Violet del Palmerino

Meeting Vernon Lee at Villa il Palmerino

Jane Fortune
September 27, 2012

Oscar Wilde, Aldous Huxley and Edith Wharton all came to visit her. Henry James and Mario Praz frequented her salons. English writer Vernon Lee welcomed them all. For 46 years, at her villa, Il Palmerino, Lee ‘held court' for a vast network of Anglo-American and Florentine writers, artists, scientists, politicians and intellectuals who were attracted to her critical interpretations on Italian art and her keen-minded conversations. One of the greatest modern exponents of supernatural fiction, Lee established her reputation as a writer while in her early 20s. She authored 40 books throughout the course of her life and carved out a place for herself as an advocate of feminism and of social reform. She was truly a woman ahead of her time.

 

A lesbian and promoter of alternative lifestyles, Lee settled in the fifteenth-century Villa Palmerino, near Fiesole, in 1889 and stayed until her death in 1935. A talented harpsichord player, she organized theatrical recitals and plays at the villa, which became known as a literary salon. She welcomed such guests as Bernard and Mary Berenson (the latter was one of Lee's closest allies) and hosted other feminist writers, among them American novelists Charlotte Perkins Stetson and Elisabeth Robins and English essayist and humanist Walter Pater.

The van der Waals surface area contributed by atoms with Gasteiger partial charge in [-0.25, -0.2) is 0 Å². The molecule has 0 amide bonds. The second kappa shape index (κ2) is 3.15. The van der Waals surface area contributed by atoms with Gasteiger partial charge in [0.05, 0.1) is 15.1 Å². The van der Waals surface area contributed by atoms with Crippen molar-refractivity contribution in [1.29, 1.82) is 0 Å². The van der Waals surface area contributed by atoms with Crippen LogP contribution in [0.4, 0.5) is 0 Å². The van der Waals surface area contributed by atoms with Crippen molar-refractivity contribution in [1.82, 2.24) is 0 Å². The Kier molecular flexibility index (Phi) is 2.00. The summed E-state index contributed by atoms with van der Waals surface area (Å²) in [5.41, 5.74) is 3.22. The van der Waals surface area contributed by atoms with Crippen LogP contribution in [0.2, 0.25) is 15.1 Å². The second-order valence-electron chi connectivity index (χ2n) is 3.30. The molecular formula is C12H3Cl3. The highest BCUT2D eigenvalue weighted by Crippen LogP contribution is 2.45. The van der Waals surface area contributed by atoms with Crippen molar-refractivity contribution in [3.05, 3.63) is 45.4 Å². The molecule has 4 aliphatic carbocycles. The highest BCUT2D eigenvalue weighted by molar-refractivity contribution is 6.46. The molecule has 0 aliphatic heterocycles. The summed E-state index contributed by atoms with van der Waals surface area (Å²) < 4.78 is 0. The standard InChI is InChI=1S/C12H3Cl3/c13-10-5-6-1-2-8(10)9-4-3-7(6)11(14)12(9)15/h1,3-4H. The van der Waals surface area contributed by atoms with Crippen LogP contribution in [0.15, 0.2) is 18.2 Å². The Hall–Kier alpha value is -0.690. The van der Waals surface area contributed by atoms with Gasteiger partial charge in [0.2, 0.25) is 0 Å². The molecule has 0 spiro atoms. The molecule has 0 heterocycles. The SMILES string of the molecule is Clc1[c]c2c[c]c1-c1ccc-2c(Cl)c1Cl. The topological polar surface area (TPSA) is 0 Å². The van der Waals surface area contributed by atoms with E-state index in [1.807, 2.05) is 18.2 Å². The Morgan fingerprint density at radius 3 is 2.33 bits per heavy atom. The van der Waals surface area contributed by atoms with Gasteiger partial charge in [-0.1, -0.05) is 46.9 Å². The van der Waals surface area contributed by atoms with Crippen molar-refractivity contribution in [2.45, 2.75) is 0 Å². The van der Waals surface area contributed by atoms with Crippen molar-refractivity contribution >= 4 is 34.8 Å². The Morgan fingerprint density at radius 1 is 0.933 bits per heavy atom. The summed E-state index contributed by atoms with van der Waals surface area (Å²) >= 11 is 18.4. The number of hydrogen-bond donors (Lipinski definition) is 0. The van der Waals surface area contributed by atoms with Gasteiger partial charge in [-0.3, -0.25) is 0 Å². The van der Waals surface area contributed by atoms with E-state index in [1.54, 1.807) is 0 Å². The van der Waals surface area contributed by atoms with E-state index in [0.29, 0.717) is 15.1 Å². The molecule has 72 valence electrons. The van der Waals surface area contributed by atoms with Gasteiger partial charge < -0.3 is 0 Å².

Painters were also plentiful among Lee's entourage of dedicated admirers, including the likes of Telemaco Signorini and John Singer Sargent, who painted her portrait in 1881 (now at the Tate in London). Florentine landscape painter Andre Noufflard and his wife, French portraitist Berthe Langweil, were among Lee's greatest friends. Their daughter, Geneviève Noufflard, will be sharing personal memories of the writer during the upcoming event, Violet del Palmerino: A symposium, a multi-venue convening of a group of international Lee experts in Florence on September 27 and 28, 2012.

 

Lectures are open to the public and will focus on such various themes as Anglo-American artists who visited Il Palmerino and Vernon Lee's letters, including correspondence with British science-fiction writer H.G. Wells, German poet Maria Waser and American novelist Edith Wharton. An unpublished film, featuring the famous hostess of Il Palmerino on her travels abroad (1926 and 1934), will also be shown during this event, which has venues at the British Institute, the Institut Francais of Florence and Villa il Palmerino.

 

Although Lee bequeathed her library to the British Institute of Florence, where the collection remains, it was Il Palmerino that laid claim to her soul. This multifaceted woman loved the villa and its surrounding area with characteristic passion. She was responsible for starting several initiatives to save Florence from many city-sponsored plans to construct ill-designed buildings or demolish historic palaces. As for the villa, Lee even designed plans for its plumbing system herself! Today, the villa is home to a cultural association called Il Palmerino, founded by current owner Federica Parietti (see TF 165). Dedicated to honoring the spirit of Vernon Lee and that of the villa's subsequent owner, British artist and writer Carola Costa Angeli, the organization sponsors seminars and research programs focused on artists.

 

 

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